Narendra Modi government’s demonetisation triggered financialisation of savings, which in turn helped the stock markets and mutual funds industry to bloom further, says Nirmal Jain, Chairman of India Infoline (IIFL) group.
Narendra Modi government’s demonetisation triggered financialisation of savings, which in turn helped the stock markets and mutual funds industry to bloom further, says Nirmal Jain, Chairman of India Infoline (IIFL) group. The billionaire founder of now India’s biggest private wealth management firm is very bullish on the outlook for the Indian economy. “India’s rise is unstoppable,” Nirmal Jain tells Ashish Pandey of FE Online in an exclusive interview. In a wide ranging interaction, apart from the major factors propelling the meteoric rise of Indian economy, he shares his vision for the company and strategy behind IIFL’s demerger. Nirmal Jain says that maintaining a transparent company structure assists a business in growing faster. He further says that upholding the highest governance standards has become much more important today than ever before.
Here are the edited excerpts from Nirmal Jain’s exclusive interview with FE Online.
IIFL plans to demerge the company into three separately listed businesses. What’s the strategy behind this?
We have three distinct businesses: NBFC, where our philosophy is retail lending and digital delivery; then we have Securities, where we do broking and investment banking; and third one is the Wealth and Asset Management business, where we are the market leaders. If you look at these three businesses, all of them have a very different set of clients, and people managing them.
Historically, what most companies would have done is maintained a holding company structure and controlled it through a little bit of convoluted structure. Such practices are not good from the perspective of transparency, highest governance standards and compliance.
What we realised, in modern times, when governance is gaining much importance, a clean structure with separate entities is good from a transparency perspective. It allows us to hire senior people and incentivise them with ESOPs and stocks of their own business. If you get quality people, you can grow faster. Right from the very beginning, we have been very transparent and clean.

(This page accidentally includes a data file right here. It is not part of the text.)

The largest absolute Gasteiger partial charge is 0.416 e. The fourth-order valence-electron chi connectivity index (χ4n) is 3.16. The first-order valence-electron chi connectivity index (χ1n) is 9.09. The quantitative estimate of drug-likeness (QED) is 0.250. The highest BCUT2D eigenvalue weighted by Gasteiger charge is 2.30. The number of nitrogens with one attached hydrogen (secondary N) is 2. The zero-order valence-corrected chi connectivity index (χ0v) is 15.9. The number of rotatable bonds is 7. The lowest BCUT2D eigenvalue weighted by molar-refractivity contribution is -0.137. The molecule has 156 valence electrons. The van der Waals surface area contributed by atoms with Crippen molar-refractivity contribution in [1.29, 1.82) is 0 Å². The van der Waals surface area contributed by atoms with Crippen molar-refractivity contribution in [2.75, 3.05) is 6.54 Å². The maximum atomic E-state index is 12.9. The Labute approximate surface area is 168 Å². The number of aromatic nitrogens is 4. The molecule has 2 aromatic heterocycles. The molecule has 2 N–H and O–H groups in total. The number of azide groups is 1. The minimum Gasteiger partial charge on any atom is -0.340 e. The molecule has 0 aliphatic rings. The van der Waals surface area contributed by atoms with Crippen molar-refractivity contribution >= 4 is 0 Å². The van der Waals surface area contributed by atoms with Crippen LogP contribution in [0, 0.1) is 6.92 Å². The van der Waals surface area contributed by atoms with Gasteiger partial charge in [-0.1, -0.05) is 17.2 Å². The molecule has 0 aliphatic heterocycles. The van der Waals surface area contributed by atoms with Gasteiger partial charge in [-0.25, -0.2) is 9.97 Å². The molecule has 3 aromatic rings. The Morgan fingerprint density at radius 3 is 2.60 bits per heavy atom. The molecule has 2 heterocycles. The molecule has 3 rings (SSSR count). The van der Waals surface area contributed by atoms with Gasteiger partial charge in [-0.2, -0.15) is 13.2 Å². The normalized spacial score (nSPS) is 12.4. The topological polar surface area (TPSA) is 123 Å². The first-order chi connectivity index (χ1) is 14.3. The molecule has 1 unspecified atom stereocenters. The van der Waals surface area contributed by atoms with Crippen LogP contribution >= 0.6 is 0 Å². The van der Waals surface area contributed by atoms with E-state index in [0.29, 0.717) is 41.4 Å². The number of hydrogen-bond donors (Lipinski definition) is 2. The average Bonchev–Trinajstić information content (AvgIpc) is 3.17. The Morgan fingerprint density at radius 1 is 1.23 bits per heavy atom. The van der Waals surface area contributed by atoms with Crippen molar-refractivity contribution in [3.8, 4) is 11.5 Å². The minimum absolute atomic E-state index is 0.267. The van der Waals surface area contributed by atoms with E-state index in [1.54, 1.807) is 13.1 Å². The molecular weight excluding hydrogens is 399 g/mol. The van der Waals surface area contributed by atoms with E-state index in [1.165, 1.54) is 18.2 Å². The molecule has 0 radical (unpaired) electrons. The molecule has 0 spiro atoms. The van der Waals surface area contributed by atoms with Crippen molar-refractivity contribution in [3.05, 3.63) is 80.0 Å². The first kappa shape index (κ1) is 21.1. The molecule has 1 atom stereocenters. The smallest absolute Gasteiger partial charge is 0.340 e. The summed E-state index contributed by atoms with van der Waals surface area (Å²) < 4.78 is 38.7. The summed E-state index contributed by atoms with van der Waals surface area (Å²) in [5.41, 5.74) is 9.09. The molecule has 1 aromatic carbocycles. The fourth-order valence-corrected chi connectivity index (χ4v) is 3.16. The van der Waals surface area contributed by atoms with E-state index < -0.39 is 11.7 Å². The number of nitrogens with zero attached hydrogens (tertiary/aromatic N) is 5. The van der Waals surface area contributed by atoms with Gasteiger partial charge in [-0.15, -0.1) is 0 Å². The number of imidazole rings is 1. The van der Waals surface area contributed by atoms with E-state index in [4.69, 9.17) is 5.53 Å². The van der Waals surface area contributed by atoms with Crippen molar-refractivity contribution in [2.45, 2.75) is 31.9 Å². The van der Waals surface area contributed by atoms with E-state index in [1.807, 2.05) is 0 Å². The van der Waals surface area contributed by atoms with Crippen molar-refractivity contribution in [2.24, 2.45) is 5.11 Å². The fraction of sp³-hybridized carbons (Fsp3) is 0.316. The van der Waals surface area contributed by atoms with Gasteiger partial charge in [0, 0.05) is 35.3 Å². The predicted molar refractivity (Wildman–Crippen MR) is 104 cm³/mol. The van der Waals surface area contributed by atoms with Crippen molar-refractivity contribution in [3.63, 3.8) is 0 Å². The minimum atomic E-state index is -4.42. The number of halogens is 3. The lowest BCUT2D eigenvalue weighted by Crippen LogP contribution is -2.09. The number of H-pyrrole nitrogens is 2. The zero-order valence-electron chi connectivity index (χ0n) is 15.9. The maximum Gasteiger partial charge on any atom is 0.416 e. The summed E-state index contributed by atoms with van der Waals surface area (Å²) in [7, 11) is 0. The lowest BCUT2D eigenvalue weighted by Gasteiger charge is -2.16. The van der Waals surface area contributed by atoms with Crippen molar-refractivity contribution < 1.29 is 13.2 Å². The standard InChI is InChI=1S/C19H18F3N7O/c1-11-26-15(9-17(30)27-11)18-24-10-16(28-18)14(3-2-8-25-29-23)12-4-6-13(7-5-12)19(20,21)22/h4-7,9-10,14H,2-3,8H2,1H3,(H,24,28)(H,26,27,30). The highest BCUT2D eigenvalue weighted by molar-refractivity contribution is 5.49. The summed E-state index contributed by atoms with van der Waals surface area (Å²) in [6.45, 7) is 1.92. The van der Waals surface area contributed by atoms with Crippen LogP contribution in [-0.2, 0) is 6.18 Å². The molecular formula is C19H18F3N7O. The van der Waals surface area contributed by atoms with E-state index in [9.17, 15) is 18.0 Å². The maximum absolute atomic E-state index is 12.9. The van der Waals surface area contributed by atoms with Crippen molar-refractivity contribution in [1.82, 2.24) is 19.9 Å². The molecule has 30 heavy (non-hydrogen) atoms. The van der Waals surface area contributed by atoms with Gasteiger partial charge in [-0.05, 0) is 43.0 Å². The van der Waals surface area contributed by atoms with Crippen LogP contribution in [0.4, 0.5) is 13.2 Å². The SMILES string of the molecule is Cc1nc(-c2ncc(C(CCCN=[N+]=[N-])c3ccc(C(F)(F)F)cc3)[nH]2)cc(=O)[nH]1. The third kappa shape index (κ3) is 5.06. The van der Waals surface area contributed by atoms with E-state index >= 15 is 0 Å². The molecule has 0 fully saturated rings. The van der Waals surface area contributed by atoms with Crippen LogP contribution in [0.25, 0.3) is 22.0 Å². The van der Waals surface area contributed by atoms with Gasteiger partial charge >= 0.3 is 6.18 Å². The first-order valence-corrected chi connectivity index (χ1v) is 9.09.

But, why are you coming up with a demerger now. Why didn’t you go for it before?
Unless we had a certain size for all three businesses, we couldn’t get them listed separately, as they were too small. Till a business attains a critical mass that is good enough for liquidity and to get listed separately, the listing can wait. A post-tax profit of more than Rs 200 crore for each of the three businesses is something which was basically in our minds.
What was the impact of demonetisation on stock markets and mutual fund industry?
After demonetisation, financialisation of savings has begun. The money moved from unproductive assets such as real estate and gold to productive assets like financial securities which also created employment opportunities.
What is your long-term outlook for economy?
It is undoubtedly very positive and strong. India’s rise is unstoppable. The most favourable factor in India is the demographics. The millennials (aged 18-36 years) are around 34% of the population, but comprise 60% of the workforce and 70% of household income. This segment is growing rapidly. In this backdrop, the economy is poised to grow well over the next few years.
The government has done a slew of reforms with good intent, such as the goods and services tax (GST) implementation. They can have a positive impact if they are not derailed or cut short. The crackdown on shell companies has reduced cash and black money component in the economy. The government is now linking Aadhar and Permanent Account Number (PAN), which if continues, will have a complete trail of transactions. All this augurs well for the economy in the long run. When the money comes through formal channels, it can create jobs.
What are the major triggers for the stock markets going ahead?
Oil prices, monsoons, upcoming general elections and geopolitics.
What are the new businesses that IIFL is coming up with in the financial services sector?
We have applied for Asset Reconstruction Company (ARC) license. We think, there is a tremendous need for that. We are waiting for the RBI to give us the approval.
This interview was originally published on 26 June 2018 on www.financialexpress.com